On the News @ The Conversation
Dragon-like fossil discovery could change our view of dinosaur origins
“What did the ancestors of dinosaurs look like? For decades, our knowledge of close dinosaur relatives has been based largely on animals like the Triassic Period reptile Marasuchus, a tiny, squirrel-sized critter that moved rapidly on two legs.
Dinosaur ancestors, according to the conventional story, looked much like dinosaurs, just shrunken down to the size of something you might accidentally squash under your foot. However, in a new paper in the journal Nature, my colleagues and I describe a new species of Triassic reptile, Teleocrater rhadinus, which fundamentally challenges this status quo of dinosaur origins.
Dinosaurs appeared during the Triassic Period, with the oldest uncontroversial dinosaur fossils being about 230m years old. Unfortunately, early dinosaur fossils are so rare that many theories about their origins and rise to global dominance are controversial.
One thing we are pretty sure about is that dinosaurs belong to a major branch of the reptile evolutionary tree that also includes birds, pterosaurs, and the dinosaur-like reptiles known as dinosauromorphs (like Marasuchus). The scientific name for this great evolutionary lineage is Avemetatarsalia, or “bird-feet”.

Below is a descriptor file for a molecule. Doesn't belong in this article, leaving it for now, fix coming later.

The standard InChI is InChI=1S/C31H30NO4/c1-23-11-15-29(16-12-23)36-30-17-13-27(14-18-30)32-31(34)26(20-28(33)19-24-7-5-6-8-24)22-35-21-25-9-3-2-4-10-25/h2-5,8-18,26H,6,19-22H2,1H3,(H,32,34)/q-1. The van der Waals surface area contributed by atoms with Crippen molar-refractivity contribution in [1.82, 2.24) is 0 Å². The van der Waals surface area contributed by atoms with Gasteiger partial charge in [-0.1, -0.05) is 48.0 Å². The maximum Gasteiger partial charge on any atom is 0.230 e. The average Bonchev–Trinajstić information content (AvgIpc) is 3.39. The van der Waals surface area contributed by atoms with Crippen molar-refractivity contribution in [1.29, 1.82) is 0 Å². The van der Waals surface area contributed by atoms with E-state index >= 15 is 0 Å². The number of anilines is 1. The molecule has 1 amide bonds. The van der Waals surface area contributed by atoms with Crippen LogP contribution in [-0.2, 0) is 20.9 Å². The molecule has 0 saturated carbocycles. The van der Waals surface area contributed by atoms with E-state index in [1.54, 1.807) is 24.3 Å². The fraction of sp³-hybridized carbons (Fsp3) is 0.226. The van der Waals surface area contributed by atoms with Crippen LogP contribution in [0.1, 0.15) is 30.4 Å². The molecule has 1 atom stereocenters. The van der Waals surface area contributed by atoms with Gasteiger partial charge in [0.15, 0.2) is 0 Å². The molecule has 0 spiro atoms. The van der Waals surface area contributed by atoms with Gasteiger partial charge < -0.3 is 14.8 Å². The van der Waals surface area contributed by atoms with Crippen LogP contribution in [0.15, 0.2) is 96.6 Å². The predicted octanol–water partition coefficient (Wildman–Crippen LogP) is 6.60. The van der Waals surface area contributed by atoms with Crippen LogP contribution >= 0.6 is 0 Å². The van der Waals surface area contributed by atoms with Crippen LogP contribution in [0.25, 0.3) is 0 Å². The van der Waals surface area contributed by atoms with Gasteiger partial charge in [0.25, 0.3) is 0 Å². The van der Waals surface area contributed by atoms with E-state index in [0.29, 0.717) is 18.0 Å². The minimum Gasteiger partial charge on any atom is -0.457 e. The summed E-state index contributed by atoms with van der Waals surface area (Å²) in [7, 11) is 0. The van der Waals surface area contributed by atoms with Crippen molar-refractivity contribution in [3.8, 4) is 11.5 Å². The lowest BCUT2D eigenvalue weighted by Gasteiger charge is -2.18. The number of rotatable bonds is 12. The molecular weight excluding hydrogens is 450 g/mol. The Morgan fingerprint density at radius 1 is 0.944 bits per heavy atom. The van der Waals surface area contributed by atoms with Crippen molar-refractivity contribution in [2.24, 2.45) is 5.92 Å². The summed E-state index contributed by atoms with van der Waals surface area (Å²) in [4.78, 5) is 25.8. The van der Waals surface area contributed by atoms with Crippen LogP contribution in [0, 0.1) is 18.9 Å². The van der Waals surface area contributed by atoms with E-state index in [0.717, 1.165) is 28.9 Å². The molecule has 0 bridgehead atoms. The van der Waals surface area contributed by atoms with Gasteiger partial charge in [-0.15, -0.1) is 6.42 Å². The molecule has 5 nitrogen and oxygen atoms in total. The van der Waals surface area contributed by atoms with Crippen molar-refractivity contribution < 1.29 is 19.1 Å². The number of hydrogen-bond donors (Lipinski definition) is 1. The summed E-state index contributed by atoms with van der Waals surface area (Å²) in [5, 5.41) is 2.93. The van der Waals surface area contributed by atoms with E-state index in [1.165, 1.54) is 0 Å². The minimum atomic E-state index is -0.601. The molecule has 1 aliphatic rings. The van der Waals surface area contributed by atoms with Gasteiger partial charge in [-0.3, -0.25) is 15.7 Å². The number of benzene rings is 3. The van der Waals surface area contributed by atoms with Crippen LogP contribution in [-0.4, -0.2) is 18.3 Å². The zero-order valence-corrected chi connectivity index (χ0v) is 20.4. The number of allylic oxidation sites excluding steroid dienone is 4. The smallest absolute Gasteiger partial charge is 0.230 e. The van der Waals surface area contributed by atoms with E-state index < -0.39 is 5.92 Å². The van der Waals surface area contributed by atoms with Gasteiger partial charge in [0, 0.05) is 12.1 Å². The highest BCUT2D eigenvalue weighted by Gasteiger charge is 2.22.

Our research suggests that the new species, Teleocrater, is the oldest known member of this important group. Although this does not make Teleocrater a direct ancestor of dinosaurs, rather a close cousin, it still gives us clues to what those ancestors might have looked like.” (…) READ MORE
READ IT HERE:
Latest posts by Lurdes Fonseca (see all)
- Just out | An early Pliocene anuran assemblage from Mallorca (Balearic Islands, Western Mediterranean): palaeobiogeographic and palaeoenvironmental implications @ Palaeobiodiversity and Palaeoenvironments - May 27, 2017
- Just out | Fossil squamate faunas from the Neogene of Hambach (northwestern Germany) @ Palaeobiodiversity and Palaeoenvironments - May 27, 2017
- Just out | Discontinuities in the microfossil record of middle Eocene Lake Messel: clues for ecological changes in lake’s history? @ Palaeobiodiversity and Palaeoenvironments - May 27, 2017